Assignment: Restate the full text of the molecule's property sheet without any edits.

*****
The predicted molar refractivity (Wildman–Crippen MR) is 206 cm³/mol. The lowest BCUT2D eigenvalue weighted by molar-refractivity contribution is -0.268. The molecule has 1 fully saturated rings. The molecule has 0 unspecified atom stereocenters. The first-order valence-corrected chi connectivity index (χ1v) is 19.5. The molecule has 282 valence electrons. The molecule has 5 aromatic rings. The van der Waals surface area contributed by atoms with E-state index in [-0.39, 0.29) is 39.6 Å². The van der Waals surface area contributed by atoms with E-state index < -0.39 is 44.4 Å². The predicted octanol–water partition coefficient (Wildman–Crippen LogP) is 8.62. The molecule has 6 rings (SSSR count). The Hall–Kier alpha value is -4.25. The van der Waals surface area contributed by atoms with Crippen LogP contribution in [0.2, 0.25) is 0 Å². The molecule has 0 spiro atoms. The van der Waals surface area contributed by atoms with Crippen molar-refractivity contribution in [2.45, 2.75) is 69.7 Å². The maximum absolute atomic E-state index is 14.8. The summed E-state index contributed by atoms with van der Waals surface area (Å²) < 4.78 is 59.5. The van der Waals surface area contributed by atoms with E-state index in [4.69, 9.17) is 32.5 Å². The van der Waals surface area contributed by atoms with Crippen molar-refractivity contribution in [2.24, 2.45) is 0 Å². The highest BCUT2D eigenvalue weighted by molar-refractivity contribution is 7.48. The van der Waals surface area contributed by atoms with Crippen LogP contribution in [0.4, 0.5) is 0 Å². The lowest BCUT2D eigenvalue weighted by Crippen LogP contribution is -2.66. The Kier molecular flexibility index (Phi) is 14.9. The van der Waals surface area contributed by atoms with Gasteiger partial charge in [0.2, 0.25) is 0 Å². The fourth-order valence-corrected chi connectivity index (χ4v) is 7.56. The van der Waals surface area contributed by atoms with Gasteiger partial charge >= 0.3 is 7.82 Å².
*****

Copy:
The predicted molar refractivity (Wildman–Crippen MR) is 206 cm³/mol. The lowest BCUT2D eigenvalue weighted by molar-refractivity contribution is -0.268. The molecule has 1 fully saturated rings. The molecule has 0 unspecified atom stereocenters. The first-order valence-corrected chi connectivity index (χ1v) is 19.5. The molecule has 282 valence electrons. The molecule has 5 aromatic rings. The van der Waals surface area contributed by atoms with E-state index in [-0.39, 0.29) is 39.6 Å². The van der Waals surface area contributed by atoms with E-state index < -0.39 is 44.4 Å². The predicted octanol–water partition coefficient (Wildman–Crippen LogP) is 8.62. The molecule has 6 rings (SSSR count). The Hall–Kier alpha value is -4.25. The van der Waals surface area contributed by atoms with Crippen LogP contribution in [0.2, 0.25) is 0 Å². The molecule has 0 spiro atoms. The van der Waals surface area contributed by atoms with Crippen molar-refractivity contribution in [2.45, 2.75) is 69.7 Å². The maximum absolute atomic E-state index is 14.8. The summed E-state index contributed by atoms with van der Waals surface area (Å²) < 4.78 is 59.5. The van der Waals surface area contributed by atoms with E-state index in [4.69, 9.17) is 32.5 Å². The van der Waals surface area contributed by atoms with Crippen molar-refractivity contribution in [2.24, 2.45) is 0 Å². The highest BCUT2D eigenvalue weighted by molar-refractivity contribution is 7.48. The van der Waals surface area contributed by atoms with Crippen LogP contribution in [0.4, 0.5) is 0 Å². The lowest BCUT2D eigenvalue weighted by Crippen LogP contribution is -2.66. The Kier molecular flexibility index (Phi) is 14.9. The van der Waals surface area contributed by atoms with Gasteiger partial charge in [0.2, 0.25) is 0 Å². The fourth-order valence-corrected chi connectivity index (χ4v) is 7.56. The van der Waals surface area contributed by atoms with Gasteiger partial charge >= 0.3 is 7.82 Å².